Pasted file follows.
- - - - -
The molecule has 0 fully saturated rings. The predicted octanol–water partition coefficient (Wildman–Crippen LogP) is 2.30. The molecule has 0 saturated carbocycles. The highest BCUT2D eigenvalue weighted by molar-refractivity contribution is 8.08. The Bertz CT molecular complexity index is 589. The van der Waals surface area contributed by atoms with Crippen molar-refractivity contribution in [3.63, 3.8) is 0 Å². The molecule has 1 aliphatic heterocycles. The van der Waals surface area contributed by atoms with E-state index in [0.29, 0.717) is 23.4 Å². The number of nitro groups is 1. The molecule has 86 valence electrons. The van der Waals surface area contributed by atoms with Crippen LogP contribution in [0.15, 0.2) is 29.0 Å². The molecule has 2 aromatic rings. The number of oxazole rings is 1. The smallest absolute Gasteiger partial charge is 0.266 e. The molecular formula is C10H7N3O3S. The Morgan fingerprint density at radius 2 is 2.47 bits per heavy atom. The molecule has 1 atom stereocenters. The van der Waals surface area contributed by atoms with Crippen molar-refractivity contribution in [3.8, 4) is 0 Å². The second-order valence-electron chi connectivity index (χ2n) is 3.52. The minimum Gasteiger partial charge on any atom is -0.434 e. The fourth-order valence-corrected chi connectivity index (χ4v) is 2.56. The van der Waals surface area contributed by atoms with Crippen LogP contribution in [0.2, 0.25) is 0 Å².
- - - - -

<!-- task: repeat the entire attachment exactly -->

The molecule has 0 fully saturated rings. The predicted octanol–water partition coefficient (Wildman–Crippen LogP) is 2.30. The molecule has 0 saturated carbocycles. The highest BCUT2D eigenvalue weighted by molar-refractivity contribution is 8.08. The Bertz CT molecular complexity index is 589. The van der Waals surface area contributed by atoms with Crippen molar-refractivity contribution in [3.63, 3.8) is 0 Å². The molecule has 1 aliphatic heterocycles. The van der Waals surface area contributed by atoms with E-state index in [0.29, 0.717) is 23.4 Å². The number of nitro groups is 1. The molecule has 86 valence electrons. The van der Waals surface area contributed by atoms with Crippen LogP contribution in [0.15, 0.2) is 29.0 Å². The molecule has 2 aromatic rings. The number of oxazole rings is 1. The smallest absolute Gasteiger partial charge is 0.266 e. The molecular formula is C10H7N3O3S. The Morgan fingerprint density at radius 2 is 2.47 bits per heavy atom. The molecule has 1 atom stereocenters. The van der Waals surface area contributed by atoms with Crippen molar-refractivity contribution in [3.8, 4) is 0 Å². The second-order valence-electron chi connectivity index (χ2n) is 3.52. The minimum Gasteiger partial charge on any atom is -0.434 e. The fourth-order valence-corrected chi connectivity index (χ4v) is 2.56. The van der Waals surface area contributed by atoms with Crippen LogP contribution in [0.2, 0.25) is 0 Å².